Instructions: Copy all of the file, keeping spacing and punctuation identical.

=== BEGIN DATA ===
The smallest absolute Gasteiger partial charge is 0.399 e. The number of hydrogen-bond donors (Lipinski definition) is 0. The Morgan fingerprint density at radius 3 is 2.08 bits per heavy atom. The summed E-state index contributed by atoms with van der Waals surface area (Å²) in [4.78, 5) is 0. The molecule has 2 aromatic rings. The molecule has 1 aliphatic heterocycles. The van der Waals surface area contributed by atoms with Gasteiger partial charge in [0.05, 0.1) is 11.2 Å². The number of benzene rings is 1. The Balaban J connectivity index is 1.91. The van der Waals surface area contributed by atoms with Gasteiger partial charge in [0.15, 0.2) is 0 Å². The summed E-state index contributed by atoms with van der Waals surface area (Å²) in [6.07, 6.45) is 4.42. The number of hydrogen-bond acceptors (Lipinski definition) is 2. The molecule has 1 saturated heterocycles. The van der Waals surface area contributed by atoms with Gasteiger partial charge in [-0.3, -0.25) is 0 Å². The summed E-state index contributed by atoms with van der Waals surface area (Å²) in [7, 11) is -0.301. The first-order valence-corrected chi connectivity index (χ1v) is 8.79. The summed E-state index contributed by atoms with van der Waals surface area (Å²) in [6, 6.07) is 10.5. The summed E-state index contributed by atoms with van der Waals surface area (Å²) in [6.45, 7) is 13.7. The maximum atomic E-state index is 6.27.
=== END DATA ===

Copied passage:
The smallest absolute Gasteiger partial charge is 0.399 e. The number of hydrogen-bond donors (Lipinski definition) is 0. The Morgan fingerprint density at radius 3 is 2.08 bits per heavy atom. The summed E-state index contributed by atoms with van der Waals surface area (Å²) in [4.78, 5) is 0. The molecule has 2 aromatic rings. The molecule has 1 aliphatic heterocycles. The van der Waals surface area contributed by atoms with Gasteiger partial charge in [0.05, 0.1) is 11.2 Å². The number of benzene rings is 1. The Balaban J connectivity index is 1.91. The van der Waals surface area contributed by atoms with Gasteiger partial charge in [0.15, 0.2) is 0 Å². The summed E-state index contributed by atoms with van der Waals surface area (Å²) in [6.07, 6.45) is 4.42. The number of hydrogen-bond acceptors (Lipinski definition) is 2. The molecule has 1 saturated heterocycles. The van der Waals surface area contributed by atoms with Gasteiger partial charge in [-0.3, -0.25) is 0 Å². The summed E-state index contributed by atoms with van der Waals surface area (Å²) in [7, 11) is -0.301. The first-order valence-corrected chi connectivity index (χ1v) is 8.79. The summed E-state index contributed by atoms with van der Waals surface area (Å²) in [6, 6.07) is 10.5. The summed E-state index contributed by atoms with van der Waals surface area (Å²) in [6.45, 7) is 13.7. The maximum atomic E-state index is 6.27.